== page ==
Eugene Volohn writes:
Jane Bambauer, a leading information law scholar (both on the First Amendment and the Fourth Amendment side), wrote up these thoughts on the recent geofencing case, on which Orin had also written; I’m delighted to be able to pass them along:
Last week, Judge Lauck of the Eastern District of Virginia handed down the first thorough Fourth Amendment analysis of the police investigation process known as “geofencing.” Judge Lauck found that the geofence warrant at issue in the case was unconstitutional. Moreover, the infirmities she found would be very difficult to cure in most police investigations where geofenced data might be helpful.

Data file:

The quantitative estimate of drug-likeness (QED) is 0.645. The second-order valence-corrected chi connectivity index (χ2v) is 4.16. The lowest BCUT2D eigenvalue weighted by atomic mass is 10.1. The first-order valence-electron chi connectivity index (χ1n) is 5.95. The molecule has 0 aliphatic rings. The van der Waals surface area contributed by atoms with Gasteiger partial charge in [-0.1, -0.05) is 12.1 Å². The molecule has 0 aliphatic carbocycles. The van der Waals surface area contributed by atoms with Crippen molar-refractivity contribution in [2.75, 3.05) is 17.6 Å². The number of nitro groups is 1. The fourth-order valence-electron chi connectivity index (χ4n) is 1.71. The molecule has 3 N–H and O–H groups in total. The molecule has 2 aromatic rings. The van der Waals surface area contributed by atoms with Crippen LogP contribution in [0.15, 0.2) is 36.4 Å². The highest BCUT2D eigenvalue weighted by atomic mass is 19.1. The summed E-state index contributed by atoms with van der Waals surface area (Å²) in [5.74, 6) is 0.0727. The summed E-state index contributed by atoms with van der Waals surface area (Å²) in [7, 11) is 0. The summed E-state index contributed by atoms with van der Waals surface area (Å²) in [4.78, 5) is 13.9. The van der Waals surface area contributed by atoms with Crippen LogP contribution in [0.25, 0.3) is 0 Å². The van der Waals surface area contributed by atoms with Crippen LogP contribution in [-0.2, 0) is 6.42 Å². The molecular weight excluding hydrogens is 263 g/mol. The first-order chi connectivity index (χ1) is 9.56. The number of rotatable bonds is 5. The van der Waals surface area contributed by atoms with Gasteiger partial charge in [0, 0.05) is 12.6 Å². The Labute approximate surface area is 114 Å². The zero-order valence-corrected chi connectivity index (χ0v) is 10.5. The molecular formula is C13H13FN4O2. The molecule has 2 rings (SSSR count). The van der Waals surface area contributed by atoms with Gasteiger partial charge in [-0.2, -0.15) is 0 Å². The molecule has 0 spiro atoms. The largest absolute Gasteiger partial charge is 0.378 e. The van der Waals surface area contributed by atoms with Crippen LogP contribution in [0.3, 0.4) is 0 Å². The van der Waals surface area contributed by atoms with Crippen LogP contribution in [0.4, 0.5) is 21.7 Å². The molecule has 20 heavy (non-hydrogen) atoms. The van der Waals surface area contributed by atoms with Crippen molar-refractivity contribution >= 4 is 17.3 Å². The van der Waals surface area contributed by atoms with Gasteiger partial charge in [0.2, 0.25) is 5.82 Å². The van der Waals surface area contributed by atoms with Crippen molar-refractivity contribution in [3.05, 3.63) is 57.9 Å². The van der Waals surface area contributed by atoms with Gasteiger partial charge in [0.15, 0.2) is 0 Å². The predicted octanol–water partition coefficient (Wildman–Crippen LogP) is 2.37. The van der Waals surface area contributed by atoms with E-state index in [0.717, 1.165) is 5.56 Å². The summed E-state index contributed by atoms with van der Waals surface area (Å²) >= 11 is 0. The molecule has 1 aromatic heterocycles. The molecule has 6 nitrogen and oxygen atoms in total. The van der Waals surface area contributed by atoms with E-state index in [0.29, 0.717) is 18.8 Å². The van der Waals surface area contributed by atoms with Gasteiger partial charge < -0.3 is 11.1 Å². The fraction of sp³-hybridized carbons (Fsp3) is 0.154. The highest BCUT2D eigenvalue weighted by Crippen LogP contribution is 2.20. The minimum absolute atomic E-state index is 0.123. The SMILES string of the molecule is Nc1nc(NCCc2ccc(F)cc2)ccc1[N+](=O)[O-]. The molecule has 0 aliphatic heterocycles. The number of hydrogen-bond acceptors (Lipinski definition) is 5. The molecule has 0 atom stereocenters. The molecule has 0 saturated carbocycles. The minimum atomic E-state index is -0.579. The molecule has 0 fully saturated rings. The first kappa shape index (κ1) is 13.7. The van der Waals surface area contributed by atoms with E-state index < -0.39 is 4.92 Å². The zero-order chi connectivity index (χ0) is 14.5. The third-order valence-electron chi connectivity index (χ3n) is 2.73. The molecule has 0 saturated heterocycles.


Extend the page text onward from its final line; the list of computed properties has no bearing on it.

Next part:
Civil liberties organizations have praised the opinion, but like Orin Kerr, I found the opinion confusing and poorly reasoned in its handling of key Fourth Amendment precedent. So I’ll take this opportunity to add a few additional doctrinal critiques to Orin’s excellent summary.
Read more at Reason.